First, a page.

But I’m Not Guilty!

It is incredibly unnerving for an innocent individual to be charged with a crime and dragged through the criminal justice system, especially if a conviction could lead to serious time behind bars! That is why it is so important for suspects to take advantage of their Fifth Amendment rights and request a local attorney at the first sign of an arrest, then say absolutely nothing without that attorney sitting next to them. 


In the best case scenario, the investigators will swiftly appreciate that they have the wrong person in custody and release a suspect with apologies for the inconvenience—but that is not the typical outcome. The district attorney could hear the basics of the case before trial and decide that there is not enough evidence to secure a conviction and instruct police to release the suspect—but that is not something to count on either, nor is it necessarily a permanent solution, as they could always build their case and come after the suspect at a later date.

Plea Bargaining

Next up is a plea deal. While many people who insist on their innocence may feel unenthusiastic about accepting a deal where they acknowledge guilt for a lesser crime, the benefits of plea bargaining can make it worth considering. Whether a defendant eventually accepts a deal or not, it is definitely worth listening to and allowing an attorney to negotiate a positive outcome. If no deal is offered, or if one is rejected, the defendant is heading to a trial.  


Though television drama makes it appear otherwise, only a minority of cases ever make it to trial. The Marshall Project reports that 94% of state-level felony convictions are achieved through plea bargaining, with just 6% of cases ever making it to a courtroom. Federal rates are even lower, with roughly three percent of convictions coming from a jury verdict. If a case is one of the few to make it to trial, the prosecution is likely feeling pretty confident about its case. The goal for any defendant is an acquittal, of course, or a verdict of not guilty.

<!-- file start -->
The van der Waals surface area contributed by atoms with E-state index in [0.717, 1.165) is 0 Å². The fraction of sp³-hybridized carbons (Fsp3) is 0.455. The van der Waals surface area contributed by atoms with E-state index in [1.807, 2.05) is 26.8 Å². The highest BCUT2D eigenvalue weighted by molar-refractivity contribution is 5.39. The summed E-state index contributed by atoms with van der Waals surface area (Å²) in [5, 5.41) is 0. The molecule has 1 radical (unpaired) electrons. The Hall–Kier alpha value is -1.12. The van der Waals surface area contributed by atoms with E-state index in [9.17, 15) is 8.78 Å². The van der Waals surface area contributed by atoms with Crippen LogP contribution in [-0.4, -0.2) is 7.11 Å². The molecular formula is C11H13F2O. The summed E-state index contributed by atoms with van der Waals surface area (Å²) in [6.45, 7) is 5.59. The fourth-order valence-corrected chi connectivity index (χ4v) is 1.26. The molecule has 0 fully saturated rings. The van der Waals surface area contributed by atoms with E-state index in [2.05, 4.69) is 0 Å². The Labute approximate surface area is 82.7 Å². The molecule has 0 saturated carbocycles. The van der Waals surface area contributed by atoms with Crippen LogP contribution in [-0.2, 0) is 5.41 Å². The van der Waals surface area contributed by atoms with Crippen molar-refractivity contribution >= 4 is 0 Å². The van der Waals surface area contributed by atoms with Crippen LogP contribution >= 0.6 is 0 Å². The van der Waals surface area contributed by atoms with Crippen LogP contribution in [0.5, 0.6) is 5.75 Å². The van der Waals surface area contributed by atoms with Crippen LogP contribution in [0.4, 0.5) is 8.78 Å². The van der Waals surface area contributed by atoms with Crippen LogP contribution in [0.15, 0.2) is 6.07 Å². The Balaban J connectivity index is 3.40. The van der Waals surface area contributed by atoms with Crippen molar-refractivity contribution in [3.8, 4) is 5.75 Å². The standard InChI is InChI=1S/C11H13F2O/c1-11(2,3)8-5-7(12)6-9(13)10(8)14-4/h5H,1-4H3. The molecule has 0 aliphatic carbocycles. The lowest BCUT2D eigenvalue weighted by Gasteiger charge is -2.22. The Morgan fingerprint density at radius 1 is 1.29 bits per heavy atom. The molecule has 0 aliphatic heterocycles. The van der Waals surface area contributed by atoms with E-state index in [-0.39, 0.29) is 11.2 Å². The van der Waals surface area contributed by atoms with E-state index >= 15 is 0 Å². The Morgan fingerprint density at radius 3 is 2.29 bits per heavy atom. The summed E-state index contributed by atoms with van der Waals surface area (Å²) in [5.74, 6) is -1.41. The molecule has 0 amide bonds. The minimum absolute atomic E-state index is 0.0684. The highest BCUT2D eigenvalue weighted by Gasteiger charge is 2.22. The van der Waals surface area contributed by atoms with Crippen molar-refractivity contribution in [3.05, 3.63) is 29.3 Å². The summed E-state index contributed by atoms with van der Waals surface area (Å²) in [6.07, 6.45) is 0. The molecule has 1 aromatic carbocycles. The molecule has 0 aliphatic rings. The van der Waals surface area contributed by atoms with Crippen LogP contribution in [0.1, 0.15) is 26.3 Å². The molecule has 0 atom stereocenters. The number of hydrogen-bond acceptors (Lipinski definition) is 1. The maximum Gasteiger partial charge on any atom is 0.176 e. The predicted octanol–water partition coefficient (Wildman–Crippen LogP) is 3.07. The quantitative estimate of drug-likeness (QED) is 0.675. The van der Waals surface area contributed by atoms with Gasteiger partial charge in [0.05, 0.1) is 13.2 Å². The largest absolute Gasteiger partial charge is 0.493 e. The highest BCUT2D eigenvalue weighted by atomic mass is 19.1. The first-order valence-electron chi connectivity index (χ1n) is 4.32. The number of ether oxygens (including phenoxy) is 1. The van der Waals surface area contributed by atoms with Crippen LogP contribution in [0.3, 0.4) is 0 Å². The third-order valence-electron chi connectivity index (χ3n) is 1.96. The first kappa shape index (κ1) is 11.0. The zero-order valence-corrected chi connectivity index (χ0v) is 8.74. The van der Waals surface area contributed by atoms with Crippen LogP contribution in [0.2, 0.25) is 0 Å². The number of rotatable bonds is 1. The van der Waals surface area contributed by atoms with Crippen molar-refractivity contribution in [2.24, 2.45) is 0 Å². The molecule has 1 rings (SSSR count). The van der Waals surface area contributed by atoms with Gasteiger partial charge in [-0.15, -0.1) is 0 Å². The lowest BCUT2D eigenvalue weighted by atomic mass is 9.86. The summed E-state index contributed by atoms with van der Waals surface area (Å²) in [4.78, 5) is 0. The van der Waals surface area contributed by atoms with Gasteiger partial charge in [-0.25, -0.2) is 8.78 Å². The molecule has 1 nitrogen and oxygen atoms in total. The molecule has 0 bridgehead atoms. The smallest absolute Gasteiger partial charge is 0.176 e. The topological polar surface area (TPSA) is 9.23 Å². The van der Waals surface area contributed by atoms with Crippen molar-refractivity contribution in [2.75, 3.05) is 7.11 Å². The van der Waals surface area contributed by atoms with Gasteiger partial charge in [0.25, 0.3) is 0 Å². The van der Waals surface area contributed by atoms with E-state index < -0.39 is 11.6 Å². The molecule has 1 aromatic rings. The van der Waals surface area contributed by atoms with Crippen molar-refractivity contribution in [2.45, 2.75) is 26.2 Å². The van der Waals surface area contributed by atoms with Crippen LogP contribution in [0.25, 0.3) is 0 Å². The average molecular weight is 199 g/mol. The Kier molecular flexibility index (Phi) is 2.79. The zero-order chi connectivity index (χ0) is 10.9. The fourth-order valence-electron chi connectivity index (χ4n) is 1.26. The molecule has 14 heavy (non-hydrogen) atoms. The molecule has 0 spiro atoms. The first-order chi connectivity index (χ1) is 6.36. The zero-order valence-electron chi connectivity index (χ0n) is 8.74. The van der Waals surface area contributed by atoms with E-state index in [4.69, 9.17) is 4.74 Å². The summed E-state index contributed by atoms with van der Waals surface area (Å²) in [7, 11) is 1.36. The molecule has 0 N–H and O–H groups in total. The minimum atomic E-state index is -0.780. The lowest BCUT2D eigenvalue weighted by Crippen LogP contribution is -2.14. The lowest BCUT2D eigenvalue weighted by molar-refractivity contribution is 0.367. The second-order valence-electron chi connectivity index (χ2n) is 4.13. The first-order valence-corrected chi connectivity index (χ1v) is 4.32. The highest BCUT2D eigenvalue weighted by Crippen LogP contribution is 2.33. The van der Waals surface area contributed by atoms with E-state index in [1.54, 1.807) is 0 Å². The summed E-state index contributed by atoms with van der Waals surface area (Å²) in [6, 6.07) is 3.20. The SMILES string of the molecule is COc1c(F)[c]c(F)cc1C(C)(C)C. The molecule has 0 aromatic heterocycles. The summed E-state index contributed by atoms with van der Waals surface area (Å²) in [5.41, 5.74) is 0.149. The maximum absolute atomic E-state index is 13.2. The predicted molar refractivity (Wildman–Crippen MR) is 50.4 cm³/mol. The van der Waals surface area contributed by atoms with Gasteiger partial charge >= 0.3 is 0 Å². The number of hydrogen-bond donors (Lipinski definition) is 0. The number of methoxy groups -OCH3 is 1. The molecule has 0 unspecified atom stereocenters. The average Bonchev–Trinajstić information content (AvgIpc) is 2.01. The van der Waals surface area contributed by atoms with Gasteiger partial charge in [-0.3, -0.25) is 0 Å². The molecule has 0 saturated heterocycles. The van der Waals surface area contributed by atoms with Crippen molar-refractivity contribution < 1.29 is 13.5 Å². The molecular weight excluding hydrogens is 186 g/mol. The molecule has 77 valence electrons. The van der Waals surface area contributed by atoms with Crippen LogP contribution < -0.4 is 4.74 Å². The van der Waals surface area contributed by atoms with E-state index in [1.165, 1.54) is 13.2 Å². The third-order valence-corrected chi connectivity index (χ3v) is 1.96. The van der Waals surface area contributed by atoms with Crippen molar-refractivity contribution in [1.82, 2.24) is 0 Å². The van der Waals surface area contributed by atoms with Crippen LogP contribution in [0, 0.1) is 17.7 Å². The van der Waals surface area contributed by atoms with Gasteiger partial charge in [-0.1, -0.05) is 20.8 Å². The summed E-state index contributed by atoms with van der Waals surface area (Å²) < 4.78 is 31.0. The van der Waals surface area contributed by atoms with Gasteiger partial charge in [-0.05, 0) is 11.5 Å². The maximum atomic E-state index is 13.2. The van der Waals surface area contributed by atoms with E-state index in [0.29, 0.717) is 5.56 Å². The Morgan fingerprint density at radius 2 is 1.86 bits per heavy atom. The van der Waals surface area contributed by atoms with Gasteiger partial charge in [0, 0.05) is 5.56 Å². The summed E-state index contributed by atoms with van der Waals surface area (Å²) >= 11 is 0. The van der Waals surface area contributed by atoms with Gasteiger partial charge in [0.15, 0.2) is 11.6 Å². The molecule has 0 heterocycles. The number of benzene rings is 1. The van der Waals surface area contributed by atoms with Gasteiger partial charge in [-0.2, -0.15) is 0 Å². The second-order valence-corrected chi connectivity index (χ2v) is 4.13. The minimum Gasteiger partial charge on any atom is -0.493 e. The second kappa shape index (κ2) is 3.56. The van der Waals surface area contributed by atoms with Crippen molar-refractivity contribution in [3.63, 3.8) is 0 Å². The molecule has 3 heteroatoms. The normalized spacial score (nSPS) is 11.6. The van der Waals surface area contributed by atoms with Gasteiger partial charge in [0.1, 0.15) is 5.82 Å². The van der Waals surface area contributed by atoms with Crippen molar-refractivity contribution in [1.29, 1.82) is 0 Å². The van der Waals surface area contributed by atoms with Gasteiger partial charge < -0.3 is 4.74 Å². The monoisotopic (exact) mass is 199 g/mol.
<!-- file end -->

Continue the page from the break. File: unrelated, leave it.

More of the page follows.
It is important to remember that every defendant is presumed innocent until proven otherwise. In a criminal trial, that means it is up to the prosecution to prove guilt beyond a reasonable doubt for every element of the charge. Simply put, the prosecutor, through the evidence they present, must persuade a jury that there is no other reasonable explanation for the crime, so the jury is virtually certain of a defendant’s guilt. The defense simply has to convince the jury that there is a realistic possibility that someone else might be guilty. If that happens, a jury will find the defendant not guilty, and the court will acquit. That wraps it up, and you can never be tried on these charges again.

Hung Jury

When a case is complex or emotional, juries may struggle to come to an agreement on a verdict by the required voting margin. While certainly a better outcome than a finding of guilt, this is a result that could mean another trial is in your future. The excruciating decision to put more time and money into a whole new trial can be hard-hitting. A tough defense attorney will pressure the prosecutor to drop the whole thing at this point, but that decision is exclusively in the prosecutor’s hands.

Fighting for Defendants

The experienced criminal defense attorneys at Boertje & Associates understand how stressful this can be and are committed to sticking by you and fighting for the best possible outcomes.  To discuss your situation, schedule a confidential consultation in our Springfield office today.

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